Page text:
Sleep and its Role in Weight Management

Not getting enough sleep has many negative effects on health and has also been linked to weight gain and obesity.
Sleep and its Role in Weight Management

Over the past 40 years, the amount of sleep the average American gets has decreased by almost 2 hours.1 Not getting enough sleep has many negative effects on physical and mental health including poor memory, altered mood, increased stress, weakened immune system, poor coordination and decreased alertness. Inadequate sleep has also been linked to weight gain and obesity.

Lack of Sleep and BMI
A study examined the sleep patterns and obesity rates of a group of 32-to-49-year-old adults from the first National Health and Nutrition Examination Survey. The researchers found that those who reported sleeping less than 7 hours had a higher average Body Mass Index (BMI) and were more likely to become obese than those who got more sleep.2 These observations support earlier research in adults, children and adolescents that found a relationship between sleep duration and obesity.

Why is Weight Gained
The reasons why inadequate sleep may lead to weight gain is a research area of great interest and not fully understood. There seems to be a connection between sleep loss and hormonal changes that affect appetite and satiety. In a tightly controlled study from the University of Chicago that included 12 healthy men, researchers found that limiting sleep to 4 hours a night resulted in changes in the appetite hormones leptin and ghrelin, and increased hunger as well as cravings for high carbohydrate sweets and salty foods.1 In another similar study, healthy men reported greater hunger and had higher ghrelin levels after sleep deprivation.3

Results from the Wisconsin Sleep Cohort Study, which examined 1,000 people's sleep habits, reported that those who slept less also experienced similar changes in leptin and ghrelin levels. They also found that the less people slept, the higher their BMI.4 A 2011 study found that lack of sleep appears to reduce energy expenditure.5.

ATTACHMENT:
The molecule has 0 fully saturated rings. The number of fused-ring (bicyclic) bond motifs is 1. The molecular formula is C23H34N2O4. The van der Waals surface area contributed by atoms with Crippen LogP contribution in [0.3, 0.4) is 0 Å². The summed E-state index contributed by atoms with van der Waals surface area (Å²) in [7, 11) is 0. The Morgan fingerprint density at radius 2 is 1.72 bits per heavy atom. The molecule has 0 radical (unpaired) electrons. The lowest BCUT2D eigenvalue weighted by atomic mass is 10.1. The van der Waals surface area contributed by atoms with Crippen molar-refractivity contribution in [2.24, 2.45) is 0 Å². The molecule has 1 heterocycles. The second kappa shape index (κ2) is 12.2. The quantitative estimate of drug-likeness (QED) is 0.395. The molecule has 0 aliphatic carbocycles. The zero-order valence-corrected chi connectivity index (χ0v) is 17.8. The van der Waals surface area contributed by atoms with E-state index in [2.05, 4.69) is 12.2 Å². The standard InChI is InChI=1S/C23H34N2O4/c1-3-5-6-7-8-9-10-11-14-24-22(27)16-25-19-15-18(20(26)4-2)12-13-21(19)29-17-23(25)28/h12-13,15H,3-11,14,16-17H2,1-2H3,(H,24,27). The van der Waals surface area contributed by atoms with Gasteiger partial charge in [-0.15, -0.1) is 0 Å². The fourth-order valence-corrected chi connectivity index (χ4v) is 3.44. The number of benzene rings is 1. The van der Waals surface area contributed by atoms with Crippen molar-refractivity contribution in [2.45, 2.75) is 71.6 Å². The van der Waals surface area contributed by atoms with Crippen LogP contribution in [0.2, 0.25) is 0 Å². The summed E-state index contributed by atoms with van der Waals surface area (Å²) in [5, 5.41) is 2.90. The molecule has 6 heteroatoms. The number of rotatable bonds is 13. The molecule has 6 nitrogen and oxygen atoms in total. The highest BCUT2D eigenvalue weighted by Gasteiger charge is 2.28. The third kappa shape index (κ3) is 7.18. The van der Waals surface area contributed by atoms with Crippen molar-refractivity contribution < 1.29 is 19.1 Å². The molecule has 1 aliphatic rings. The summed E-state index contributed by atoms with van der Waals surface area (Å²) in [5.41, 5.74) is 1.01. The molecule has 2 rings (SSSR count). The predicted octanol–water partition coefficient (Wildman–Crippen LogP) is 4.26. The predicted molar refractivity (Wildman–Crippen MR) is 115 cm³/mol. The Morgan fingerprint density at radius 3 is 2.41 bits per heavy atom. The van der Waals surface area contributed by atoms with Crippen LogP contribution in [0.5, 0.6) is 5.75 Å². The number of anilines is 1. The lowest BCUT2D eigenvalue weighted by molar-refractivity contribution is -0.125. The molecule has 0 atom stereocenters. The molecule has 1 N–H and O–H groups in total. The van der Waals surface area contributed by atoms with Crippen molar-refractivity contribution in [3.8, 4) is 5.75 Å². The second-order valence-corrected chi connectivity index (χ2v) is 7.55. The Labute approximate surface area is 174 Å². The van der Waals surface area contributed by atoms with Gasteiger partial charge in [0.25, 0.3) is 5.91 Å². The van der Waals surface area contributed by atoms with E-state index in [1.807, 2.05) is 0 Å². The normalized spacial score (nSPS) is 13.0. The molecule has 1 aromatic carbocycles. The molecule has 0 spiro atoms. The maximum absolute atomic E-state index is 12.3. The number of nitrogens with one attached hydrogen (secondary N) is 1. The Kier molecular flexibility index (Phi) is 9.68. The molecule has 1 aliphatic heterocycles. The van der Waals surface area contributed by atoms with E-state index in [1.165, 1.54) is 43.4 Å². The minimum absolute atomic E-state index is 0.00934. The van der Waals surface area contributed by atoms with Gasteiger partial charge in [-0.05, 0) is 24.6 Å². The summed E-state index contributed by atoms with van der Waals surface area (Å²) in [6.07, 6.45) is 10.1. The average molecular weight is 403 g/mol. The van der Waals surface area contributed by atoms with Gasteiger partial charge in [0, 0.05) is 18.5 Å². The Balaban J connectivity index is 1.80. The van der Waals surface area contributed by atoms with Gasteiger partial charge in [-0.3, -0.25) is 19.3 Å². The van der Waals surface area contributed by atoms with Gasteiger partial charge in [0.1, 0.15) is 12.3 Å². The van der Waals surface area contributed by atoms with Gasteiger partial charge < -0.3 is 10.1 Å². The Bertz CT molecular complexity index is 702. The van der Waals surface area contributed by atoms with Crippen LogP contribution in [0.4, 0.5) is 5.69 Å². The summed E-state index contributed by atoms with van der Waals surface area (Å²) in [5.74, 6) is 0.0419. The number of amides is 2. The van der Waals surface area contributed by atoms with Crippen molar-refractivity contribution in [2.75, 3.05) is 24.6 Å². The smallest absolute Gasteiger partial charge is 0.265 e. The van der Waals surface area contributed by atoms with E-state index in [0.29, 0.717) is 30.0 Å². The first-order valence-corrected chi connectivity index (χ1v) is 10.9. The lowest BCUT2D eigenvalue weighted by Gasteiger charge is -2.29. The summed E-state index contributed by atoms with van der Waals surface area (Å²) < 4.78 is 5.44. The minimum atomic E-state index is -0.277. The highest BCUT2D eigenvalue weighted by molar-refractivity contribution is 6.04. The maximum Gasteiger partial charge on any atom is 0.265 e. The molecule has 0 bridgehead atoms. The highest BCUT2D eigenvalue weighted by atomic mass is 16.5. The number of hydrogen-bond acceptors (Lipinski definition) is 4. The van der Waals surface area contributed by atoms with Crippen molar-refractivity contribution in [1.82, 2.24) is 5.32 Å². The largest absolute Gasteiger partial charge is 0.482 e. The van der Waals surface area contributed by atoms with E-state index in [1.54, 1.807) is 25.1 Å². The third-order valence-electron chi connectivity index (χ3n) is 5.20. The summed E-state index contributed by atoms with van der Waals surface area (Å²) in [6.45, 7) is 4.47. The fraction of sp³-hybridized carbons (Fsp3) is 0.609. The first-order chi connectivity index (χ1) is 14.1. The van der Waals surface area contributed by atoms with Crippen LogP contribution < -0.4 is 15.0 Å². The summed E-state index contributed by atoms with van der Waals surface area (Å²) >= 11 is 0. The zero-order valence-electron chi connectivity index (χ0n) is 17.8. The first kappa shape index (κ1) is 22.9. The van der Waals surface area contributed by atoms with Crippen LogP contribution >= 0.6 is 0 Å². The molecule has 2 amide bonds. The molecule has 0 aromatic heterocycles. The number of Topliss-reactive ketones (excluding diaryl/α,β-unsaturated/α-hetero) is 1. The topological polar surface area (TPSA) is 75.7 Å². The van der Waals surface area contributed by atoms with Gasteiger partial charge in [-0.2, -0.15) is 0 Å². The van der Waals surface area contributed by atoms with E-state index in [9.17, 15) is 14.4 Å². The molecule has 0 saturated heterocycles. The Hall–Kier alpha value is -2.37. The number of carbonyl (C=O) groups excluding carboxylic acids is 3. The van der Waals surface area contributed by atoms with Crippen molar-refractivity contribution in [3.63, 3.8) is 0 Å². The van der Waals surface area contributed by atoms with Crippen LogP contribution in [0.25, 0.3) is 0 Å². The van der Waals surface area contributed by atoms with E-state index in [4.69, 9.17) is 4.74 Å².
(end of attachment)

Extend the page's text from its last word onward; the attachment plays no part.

Another possible reason for weight gain may be increased stress levels which may make it more difficult to overcome negative thought patterns and develop effective coping strategies surrounding food and eating. This may increase vulnerability to poor eating habits and subsequent weight gain.

Bottom Line
Following a comprehensive weight management program extends beyond making wise food choices and physical activity to include social support and behavior modification strategies such as self monitoring, goal setting and coping skills. Finding ways to get a good night's sleep such as keeping a regular sleep/wake schedule, reducing caffeine intake, and avoiding alcohol and heavy meals before bed is essential to being in the best mental framework possible to achieve lasting weight loss.

This content is reviewed regularly. Last updated December 17, 2011.


1 Spiegel K, Tasali E, Penev P, Van Cauter E. Brief communication: Sleep curtailment in healthy young men is associated with decreased leptin levels, elevated ghrelin levels, and increased hunger and appetite. Ann Intern Med. 2004 Dec 7;141(11):846-50.

2 Gangwisch JE, Malaspina D, Boden-Albala B, Heymsfield SB. Inadequate sleep as a risk factor for obesity: analyses of the NHANES I. Sleep. 2005 Oct 1;28(10):1289-96.

3 Schmid SM, Hallschmid M, Jauch-Chara K, Born J, Schultes B. A single night of sleep deprivation increases ghrelin levels and feelings of hunger in normal-weight healthy men.. J Sleep Res. 2008 Sep;17(3):331-4. Epub 2008 Jun 28.

4 Taheri S, Lin L, Austin D, Young T, Mignot E. Short sleep duration is associated with reduced leptin, elevated ghrelin, and increased body mass index. PLoS Med. 2004 Dec;1(3):e62.

5 Benedict C, Hallschmid M, Lassen A, et al. Acute sleep deprivation reduces energy expenditure in healthy men.. Am J Clin Nutr. 2011 Jun;93(6):1229-36. Epub 2011 Apr 6.